First I'd like to talk about Rhys Ifans. This Welshman has been skirting the edge of the A-List since 1991, working non-stop in an amazing variety of roles. You may recognize him from a few I selected out of 82 roles:
  • Steadfast Dobbin in "Vanity Fair."
  • Goofy idler in "Danny Deckchair."
  • Flatmate from Hell in "Notting Hill."
  • Evil conniver in "Nanny McFee Returns."
  • Narrator in "Exit Through the Gift Shop."
That being said, now we can talk about "Anonymous" in which he plays Edward De Vere, the Earl of Oxford, whose name you may not instantly recognize, but who has long been rumored to be the "real" writer behind William Shakespeare and his singular career. Of course this is the age of deconstruction, so we watch while writer John Orloff ("A Mighty Heart") systematically dismantles English History, along with the reputations of Shakespeare, Queen Elizabeth, Christopher Marlowe, Ben Jonson, the Earl of Essex and the Earl of Oxford.

This big budget extravaganza made me squirm because along with a terrific cast from the U.K., it boasts infidelity, incest, plagiarism, impiety and profoundly re-writes history. Of course I would have wasted 35 years worth of tickets to the Oregon Shakespeare Festival if I didn't recognize the delicious scraps they tossed our way. We see links to Hamlet, Julius Caesar, Macbeth, Twelfth Night, Titus Andronicus, Romeo and Juliet, Henry V, and Richard III through either situations or dialog. We think, "Aha! Hamlet! That drapery will be called an arras and Pelonious gets stabbed there!" or "A hunchback? Of course, Richard III!" Snippets from well-loved plays are done with great relish and I liked seeing three men play the witches in Macbeth. At least that rang true...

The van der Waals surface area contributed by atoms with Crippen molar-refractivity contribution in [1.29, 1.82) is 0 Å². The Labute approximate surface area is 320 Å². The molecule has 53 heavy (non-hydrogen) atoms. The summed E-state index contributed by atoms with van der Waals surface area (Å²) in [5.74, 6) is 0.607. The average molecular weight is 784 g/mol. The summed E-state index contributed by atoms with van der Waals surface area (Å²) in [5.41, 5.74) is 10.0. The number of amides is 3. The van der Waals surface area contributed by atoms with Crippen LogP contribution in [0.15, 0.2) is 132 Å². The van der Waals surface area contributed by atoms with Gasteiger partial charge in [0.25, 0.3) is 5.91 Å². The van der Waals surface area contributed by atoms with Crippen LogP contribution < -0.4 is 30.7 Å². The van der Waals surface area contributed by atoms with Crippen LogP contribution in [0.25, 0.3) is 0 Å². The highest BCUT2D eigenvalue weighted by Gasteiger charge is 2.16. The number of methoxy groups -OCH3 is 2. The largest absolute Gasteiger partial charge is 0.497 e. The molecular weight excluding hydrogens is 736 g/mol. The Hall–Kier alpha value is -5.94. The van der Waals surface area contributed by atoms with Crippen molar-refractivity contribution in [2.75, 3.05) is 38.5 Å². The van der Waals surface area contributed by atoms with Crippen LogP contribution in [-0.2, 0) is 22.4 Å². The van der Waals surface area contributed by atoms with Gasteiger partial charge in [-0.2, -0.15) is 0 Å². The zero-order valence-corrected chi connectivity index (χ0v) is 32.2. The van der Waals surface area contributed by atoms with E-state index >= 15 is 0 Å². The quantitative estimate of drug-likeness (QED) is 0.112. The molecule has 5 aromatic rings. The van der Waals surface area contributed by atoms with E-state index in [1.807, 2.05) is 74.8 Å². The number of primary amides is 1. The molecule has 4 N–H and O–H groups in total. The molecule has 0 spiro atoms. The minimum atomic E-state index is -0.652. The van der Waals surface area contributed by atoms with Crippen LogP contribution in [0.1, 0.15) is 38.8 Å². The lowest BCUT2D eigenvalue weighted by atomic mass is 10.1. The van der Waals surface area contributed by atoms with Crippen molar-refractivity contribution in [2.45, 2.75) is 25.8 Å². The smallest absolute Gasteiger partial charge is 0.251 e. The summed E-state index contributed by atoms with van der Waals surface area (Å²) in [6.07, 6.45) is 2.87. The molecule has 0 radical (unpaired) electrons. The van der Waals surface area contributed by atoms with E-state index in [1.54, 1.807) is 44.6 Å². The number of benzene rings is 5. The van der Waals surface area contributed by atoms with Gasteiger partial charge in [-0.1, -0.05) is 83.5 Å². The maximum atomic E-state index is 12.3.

Of course there's plenty of humor, Shakespeare is depicted as a country bumpkin who can read but not write. Because he is an actor, he hams up his curtain calls and starts to suffer from delusions of adequacy. There are so many reasons this plot doesn't hold water, I won't bore you with any more of it. Suffice it to say, palace intrigue isn't for the faint of heart and there were some mighty tough courtiers in those days!

This DID whet my appetite; now I can hardly wait for Henry V in Ashland, Oregon next year; I already have my ticket!

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Here is a link to the preview:
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